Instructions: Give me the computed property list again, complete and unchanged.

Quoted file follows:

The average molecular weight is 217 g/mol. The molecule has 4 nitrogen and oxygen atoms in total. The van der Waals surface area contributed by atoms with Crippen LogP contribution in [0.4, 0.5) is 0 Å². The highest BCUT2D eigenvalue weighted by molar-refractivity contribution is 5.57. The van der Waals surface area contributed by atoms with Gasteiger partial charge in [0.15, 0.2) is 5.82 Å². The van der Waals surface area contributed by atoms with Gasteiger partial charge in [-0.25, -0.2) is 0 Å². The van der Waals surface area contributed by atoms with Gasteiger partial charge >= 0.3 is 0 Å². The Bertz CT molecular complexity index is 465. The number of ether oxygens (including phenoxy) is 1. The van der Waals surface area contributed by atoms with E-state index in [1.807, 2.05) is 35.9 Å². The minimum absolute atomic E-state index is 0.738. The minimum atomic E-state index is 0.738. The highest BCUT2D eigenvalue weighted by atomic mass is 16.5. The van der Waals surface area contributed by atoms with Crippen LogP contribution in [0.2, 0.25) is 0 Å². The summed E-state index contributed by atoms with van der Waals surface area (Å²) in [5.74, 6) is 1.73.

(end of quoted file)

The average molecular weight is 217 g/mol. The molecule has 4 nitrogen and oxygen atoms in total. The van der Waals surface area contributed by atoms with Crippen LogP contribution in [0.4, 0.5) is 0 Å². The highest BCUT2D eigenvalue weighted by molar-refractivity contribution is 5.57. The van der Waals surface area contributed by atoms with Gasteiger partial charge in [0.15, 0.2) is 5.82 Å². The van der Waals surface area contributed by atoms with Gasteiger partial charge in [-0.25, -0.2) is 0 Å². The van der Waals surface area contributed by atoms with Gasteiger partial charge >= 0.3 is 0 Å². The Bertz CT molecular complexity index is 465. The number of ether oxygens (including phenoxy) is 1. The van der Waals surface area contributed by atoms with E-state index in [1.807, 2.05) is 35.9 Å². The minimum absolute atomic E-state index is 0.738. The minimum atomic E-state index is 0.738. The highest BCUT2D eigenvalue weighted by atomic mass is 16.5. The van der Waals surface area contributed by atoms with Crippen LogP contribution in [0.2, 0.25) is 0 Å². The summed E-state index contributed by atoms with van der Waals surface area (Å²) in [5.74, 6) is 1.73.